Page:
As E. D. Cope has first shown, the siren must be regarded as a degenerate rather than a primitive type. He has observed that in young specimens of Siren lacertina (the larva is still unknown) the gills are rudimentary and functionless, and that it is only in large adult specimens that they are fully developed in structure and function; he therefore concludes that the sirens are the descendants of a terrestrial type of batrachians, which passed through a metamorphosis like the other members of their class, but that more recently they have adopted a permanently aquatic life, and have resumed their branchiae by reversion. From what we have said above about Proteus and similar forms, it is evident that the “perennibranchiates” do not constitute a natural group.

See E. D. Cope, “Batrachia of North America,” Bull. U.S. Nat. Mus. No. 34 (1889), p. 223.

SIRENIA, the name (in reference to the supposed mermaid-like appearance of these animals when suckling their young) of an order of aquatic placental mammals, now represented by the manati (or manatee) and dugong, and till recently also by the rhytina. Although in some degree approximating in external form to the Cetacea, these animals differ widely in structure from the members of that order, and have a totally distinct ancestry.

The existing species present the following leading characteristics. The head is rounded and not disproportionate in size as compared with the trunk, from which it is scarcely separated by any externally visible constriction or neck. Nostrils valvular, separate, and placed above the fore-part of the obtuse, truncated muzzle. Eyes very small, with imperfectly formed eyelids, capable, however, of contraction, and with a well-developed nictitating membrane. Ear without any conch. Mouth of small or moderate size, with tumid lips beset with stiff bristles. General form of the body depressed fusiform. No dorsal fin. Tail flattened and horizontally expanded. Fore-limbs paddle-shaped, the digits being enveloped in a common cutaneous covering, though sometimes rudiments of nails are present. No trace of hind-limbs. External surface covered with a tough, finely wrinkled or rugous skin, naked, or with sparsely scattered fine hairs.

The skeleton is remarkable for the massiveness and density of most of the bones, especially the skull and ribs, which add to the specific gravity of these slow-moving animals, and aid in keeping them to the bottom of the shallow waters in which they dwell, while feeding on aquatic vegetables. The skull presents many peculiarities, among which may be indicated the large size and backward position of the nasal aperture, and the downward flexure of the front of both jaws. The nasal bones are absent, or rudimentary and attached to the edge of the frontals, far away from the middle line; but in some extinct species these bones, though small, are normal in situation and relations. In the spinal column none of the vertebrae are united together to form a sacrum, and the flat ends of the bodies do not ossify separately, so as to form disk-like epiphyses in the young state, as in nearly all other mammals. The anterior caudal vertebrae have well-developed chevron-bones. In one genus (Manatus) there are only six cervical vertebrae. There are no clavicles. The humerus has a small but distinct trochlear articulation at the elbow-joint; and the bones of the fore-arm are about equally developed, and generally welded together at both extremities. The carpus is short and broad, and the digits five in number, with moderately elongated and flattened phalanges, which are never increased beyond the number usual in Mammalia. The pelvis is rudimentary, consisting of a pair of bones suspended at some distance from the vertebral column.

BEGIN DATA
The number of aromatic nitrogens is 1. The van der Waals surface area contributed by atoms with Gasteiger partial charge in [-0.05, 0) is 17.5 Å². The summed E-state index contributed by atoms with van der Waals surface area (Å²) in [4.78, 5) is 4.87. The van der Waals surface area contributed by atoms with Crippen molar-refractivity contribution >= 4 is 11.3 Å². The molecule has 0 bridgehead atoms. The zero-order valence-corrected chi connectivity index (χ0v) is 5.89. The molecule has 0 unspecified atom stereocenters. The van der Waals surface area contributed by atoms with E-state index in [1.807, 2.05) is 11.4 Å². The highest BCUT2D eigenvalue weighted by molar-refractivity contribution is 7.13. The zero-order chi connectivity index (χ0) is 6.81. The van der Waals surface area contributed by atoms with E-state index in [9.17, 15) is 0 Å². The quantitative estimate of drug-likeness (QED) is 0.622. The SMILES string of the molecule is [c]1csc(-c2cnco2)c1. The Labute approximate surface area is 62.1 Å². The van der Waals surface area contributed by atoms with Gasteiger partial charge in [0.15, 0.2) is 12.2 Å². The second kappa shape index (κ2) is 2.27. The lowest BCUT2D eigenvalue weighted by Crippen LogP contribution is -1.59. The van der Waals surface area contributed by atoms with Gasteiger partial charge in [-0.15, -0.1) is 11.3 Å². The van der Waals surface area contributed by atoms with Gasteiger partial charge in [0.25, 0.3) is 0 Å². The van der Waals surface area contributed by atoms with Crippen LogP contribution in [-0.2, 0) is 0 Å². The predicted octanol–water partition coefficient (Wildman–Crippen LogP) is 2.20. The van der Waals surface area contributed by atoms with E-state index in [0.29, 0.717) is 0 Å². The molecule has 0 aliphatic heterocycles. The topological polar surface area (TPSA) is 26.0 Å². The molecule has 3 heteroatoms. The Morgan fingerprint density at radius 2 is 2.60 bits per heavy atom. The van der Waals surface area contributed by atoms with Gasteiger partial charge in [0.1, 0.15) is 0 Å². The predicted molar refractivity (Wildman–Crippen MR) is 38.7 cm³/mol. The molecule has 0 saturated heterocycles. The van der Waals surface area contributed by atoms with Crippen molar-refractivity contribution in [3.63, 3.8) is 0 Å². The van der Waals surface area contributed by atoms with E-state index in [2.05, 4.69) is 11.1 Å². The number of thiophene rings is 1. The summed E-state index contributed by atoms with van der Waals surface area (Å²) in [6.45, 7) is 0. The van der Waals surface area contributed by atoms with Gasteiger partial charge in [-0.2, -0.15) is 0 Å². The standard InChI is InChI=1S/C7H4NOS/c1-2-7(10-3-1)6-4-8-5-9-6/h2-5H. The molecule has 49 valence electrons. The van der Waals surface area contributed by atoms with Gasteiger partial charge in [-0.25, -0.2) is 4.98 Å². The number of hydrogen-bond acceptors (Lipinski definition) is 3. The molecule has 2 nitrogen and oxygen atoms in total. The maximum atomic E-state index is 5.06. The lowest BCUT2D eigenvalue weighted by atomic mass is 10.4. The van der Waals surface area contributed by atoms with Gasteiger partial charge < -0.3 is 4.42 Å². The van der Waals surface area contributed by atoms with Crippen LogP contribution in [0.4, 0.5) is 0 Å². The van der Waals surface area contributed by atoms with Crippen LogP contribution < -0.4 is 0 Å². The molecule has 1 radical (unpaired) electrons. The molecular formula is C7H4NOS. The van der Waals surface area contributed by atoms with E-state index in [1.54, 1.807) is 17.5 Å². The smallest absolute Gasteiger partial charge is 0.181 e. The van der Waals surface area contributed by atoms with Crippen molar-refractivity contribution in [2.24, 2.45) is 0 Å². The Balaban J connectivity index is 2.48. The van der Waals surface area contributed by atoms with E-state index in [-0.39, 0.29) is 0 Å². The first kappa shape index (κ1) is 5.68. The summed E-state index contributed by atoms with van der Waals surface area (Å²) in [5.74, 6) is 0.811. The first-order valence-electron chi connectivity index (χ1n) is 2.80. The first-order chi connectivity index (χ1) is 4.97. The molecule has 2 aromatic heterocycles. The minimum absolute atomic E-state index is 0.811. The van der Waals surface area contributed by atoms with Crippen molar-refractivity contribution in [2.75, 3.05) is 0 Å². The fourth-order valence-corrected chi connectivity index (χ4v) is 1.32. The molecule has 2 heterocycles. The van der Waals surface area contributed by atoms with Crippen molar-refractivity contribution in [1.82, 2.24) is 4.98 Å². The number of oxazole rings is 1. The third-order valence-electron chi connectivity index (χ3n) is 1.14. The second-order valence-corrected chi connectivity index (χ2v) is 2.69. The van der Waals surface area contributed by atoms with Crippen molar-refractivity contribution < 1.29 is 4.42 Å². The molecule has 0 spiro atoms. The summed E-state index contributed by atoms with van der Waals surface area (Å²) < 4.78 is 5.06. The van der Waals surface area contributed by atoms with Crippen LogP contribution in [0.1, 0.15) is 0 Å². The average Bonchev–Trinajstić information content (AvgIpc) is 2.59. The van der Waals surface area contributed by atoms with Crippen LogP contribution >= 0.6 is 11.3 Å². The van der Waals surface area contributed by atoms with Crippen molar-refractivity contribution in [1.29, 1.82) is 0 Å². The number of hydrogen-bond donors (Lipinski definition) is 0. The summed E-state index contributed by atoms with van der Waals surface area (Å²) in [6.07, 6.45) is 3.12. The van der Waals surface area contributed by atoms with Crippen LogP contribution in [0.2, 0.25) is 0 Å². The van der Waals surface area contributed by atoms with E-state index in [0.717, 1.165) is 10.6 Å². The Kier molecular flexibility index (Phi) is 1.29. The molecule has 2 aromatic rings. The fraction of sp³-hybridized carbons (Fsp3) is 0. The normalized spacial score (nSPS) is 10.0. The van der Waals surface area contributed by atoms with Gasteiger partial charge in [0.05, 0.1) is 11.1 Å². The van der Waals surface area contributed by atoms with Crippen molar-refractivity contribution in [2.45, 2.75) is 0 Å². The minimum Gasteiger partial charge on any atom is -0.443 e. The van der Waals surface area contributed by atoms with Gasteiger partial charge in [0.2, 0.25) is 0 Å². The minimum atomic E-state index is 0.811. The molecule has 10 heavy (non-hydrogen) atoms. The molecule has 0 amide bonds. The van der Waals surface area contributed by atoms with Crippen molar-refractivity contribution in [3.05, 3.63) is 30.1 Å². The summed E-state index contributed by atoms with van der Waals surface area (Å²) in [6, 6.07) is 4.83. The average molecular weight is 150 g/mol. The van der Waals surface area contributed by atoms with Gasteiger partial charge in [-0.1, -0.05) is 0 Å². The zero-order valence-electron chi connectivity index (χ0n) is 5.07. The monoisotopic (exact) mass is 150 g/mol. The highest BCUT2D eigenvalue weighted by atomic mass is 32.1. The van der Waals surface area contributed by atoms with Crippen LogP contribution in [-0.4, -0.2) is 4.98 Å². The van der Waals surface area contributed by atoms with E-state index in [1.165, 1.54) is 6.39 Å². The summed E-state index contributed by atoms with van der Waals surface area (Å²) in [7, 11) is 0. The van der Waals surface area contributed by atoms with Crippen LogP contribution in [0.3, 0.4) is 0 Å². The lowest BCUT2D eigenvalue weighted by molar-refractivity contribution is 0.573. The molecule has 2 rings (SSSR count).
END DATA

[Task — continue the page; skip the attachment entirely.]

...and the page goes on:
Two kinds of teeth, incisors and molars, separated by a wide interval, are generally present. The former may be developed into tusks in the upper jaw, or may be quite rudimentary. The molars vary much in character. In one genus (Rhytina) no teeth of any kind are present, at least in the adult. In all, the anterior part of the palate, and a corresponding surface on the prolonged symphysis of the lower jaw, are covered with rough horny plates of peculiar structure, which doubtless assist in mastication. The tongue is small and fixed in position, with a surface resembling that of the aforesaid plates. The salivary glands are largely developed. The stomach is compound, being divided by a valvular constriction into two principal cavities, the first of which is provided with a glandular pouch near the cardiac end, and the second usually with a pair of elongated, conical, caecal sacs or diverticula. The intestinal canal is long, and with very muscular walls. There is a caecum, either simple, conical, and with extremely thick walls, as in Halicore, or cleft, as in Manatus. The apex of the heart is deeply cleft between the ventricles. The principal arteries form extensive and complex network-like structures, retia mirabilia. The lungs are long and